Developed by the Scottish company Pelamis Wave Power, the Pelamis machine is made up of connected sections which flex and bend relative to one another as waves run along the structure. This motion is resisted by hydraulic rams which pump high pressure oil through hydraulic motors which in turn drive electrical generators. The three machines which make up the Aguçadoura Wave Park are each rated at 750KW, giving an installed capacity of 2.25MW, enough to meet the average electricity demand of more than 1,500 Portuguese homes.
The project was originally conceived by the Portuguese renewable energy company Enersis, which developed and financed the project and which was subsequently bought by the Australian infrastructure company Babcock & Brown in December 2005. In the last quarter of 2008 Babcock & Brown had its shares suspended and has been in a managed process of selling its assets, including the Agucadoura project. In March 2009 Babcock & Brown went into voluntary administration.
In November 2008 the Pelamis machines were brought back to harbor at Leixões due to a technical problem with some of the bearings for which a solution has been found. However the machines are likely to remain offline until a new partner is found to take over Babcock & Brown’s 77% share in the project.
Funding for a 3MW wave farm in Scotland was announced on 20 February 2007 by the Scottish Executive, at a cost of over 4 million pounds, as part of a £13 million funding package for marine power in Scotland. The farm will be the world's largest, with a capacity of 3MW generated by four Pelamis machines.
Funding has also been announced for the development of a Wave hub off the north coast of Cornwall, England. The Wave hub will act as giant extension cable, allowing arrays of wave energy generating devices to be connected to the electricity grid. The Wave hub will initially allow 20MW of capacity to be connected, with potential expansion to 40MW. Four device manufacturers have so far expressed interest in connecting to the Wave hub.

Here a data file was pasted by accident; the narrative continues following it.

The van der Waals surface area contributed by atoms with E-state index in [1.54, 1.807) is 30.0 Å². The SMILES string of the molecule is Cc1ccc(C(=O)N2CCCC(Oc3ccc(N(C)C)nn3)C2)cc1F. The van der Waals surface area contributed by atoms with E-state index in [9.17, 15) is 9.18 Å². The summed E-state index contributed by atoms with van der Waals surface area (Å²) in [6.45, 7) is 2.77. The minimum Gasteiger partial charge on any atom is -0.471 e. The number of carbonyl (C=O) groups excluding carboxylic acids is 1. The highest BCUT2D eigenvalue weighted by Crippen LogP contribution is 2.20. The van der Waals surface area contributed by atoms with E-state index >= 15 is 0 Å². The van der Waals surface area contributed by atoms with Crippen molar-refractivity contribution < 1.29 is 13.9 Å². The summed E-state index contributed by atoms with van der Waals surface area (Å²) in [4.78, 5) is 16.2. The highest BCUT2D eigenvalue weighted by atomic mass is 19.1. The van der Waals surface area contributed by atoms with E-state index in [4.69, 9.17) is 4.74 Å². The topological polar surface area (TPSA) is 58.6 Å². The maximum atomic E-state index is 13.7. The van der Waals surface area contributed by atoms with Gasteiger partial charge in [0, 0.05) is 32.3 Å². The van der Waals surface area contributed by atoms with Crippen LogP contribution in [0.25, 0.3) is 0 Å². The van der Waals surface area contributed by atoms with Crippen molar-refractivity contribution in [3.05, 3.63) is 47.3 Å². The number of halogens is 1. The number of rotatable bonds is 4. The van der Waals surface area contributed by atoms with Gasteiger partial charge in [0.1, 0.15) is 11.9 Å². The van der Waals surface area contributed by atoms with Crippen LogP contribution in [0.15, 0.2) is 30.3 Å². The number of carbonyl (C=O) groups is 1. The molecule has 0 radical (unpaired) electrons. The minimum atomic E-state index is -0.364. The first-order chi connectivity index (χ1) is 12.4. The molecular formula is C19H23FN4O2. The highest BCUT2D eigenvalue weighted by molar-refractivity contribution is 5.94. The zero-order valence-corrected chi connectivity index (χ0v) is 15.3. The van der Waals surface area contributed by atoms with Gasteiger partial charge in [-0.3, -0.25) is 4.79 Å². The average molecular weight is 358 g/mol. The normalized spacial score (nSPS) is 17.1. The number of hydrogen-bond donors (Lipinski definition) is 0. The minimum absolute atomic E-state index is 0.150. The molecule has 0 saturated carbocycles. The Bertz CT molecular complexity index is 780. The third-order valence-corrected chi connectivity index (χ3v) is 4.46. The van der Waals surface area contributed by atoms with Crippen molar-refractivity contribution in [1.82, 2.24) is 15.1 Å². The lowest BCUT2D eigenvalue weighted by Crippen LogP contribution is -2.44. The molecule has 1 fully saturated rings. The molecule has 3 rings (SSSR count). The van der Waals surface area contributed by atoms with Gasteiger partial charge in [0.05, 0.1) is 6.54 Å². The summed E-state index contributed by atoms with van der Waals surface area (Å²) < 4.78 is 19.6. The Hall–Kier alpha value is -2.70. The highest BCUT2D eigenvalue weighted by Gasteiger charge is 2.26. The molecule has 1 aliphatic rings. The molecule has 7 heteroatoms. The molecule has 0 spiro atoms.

The scientists have calculated that wave energy gathered at Wave Hub will be enough to power up to 7,500 households. Savings that the Cornwall wave power generator will bring are significant: about 300,000 tons of carbon dioxide in the next 25 years.
A CETO wave farm off the coast of Western Australia has been operating to prove commercial viability and, after preliminary environmental approval, is poised for further development.
Wave power is the transport of energy by ocean surface waves, and the capture of that energy to do useful work — for example for electricity generation, water desalination, or the pumping of water (into reservoirs).Wave power plant is distinct from the diurnal flux of tidal power and the steady gyre of ocean currents. Wave power generation is not currently a widely employed commercial technology although there have been attempts at using it since at least 1890. The world's first commercial wave farm is based in Portugal, at the Aguçadoura Wave Park, which consists of three 750 kilowatt Pelamis devices.
The first known patent to utilise energy from ocean waves dates back to 1799 and was filed in Paris by Girard and his son. An early application of wave power plant was a device constructed around 1910 by Bochaux-Praceique to light and power his house at Royan, near Bordeaux in France. It appears that this was the first Oscillating Water Column type of wave energy device. From 1855 to 1973 there were already 340 patents filed in the UK alone.Modern scientific pursuit of wave energy was however pioneered by Yoshio Masuda's experiments in the 1940s. He has tested various concepts of wave energy devices at sea, with several hundred units used to power navigation lights. Among these was the concept of extracting power from the angular motion at the joints of an articulated raft, which was proposed in the 1950s by Masuda.
A renewed interest in wave energy was motivated by the oil crisis in 1973. A number of university researchers reexamined the potential of generating energy from ocean waves, among whom notably were Stephen Salter from the University of Edinburgh, Kjell Budal and Johannes Falnes from Norwegian Institute of Technology (now merged into Norwegian University of Science and Technology), Michael E. McCormick from U. S. Naval Academy, David Evans from Bristol University, Michael French from University of Lancaster, John Newman and Chiang C. Mei from MIT.In the 1980s, as the oil price went down, wave-energy funding was drastically reduced. Nevertheless, a few first-generation prototypes were tested at sea. More recently, following the issue of climate change, there is again a growing interest worldwide for renewable energy, including wave energy power plant.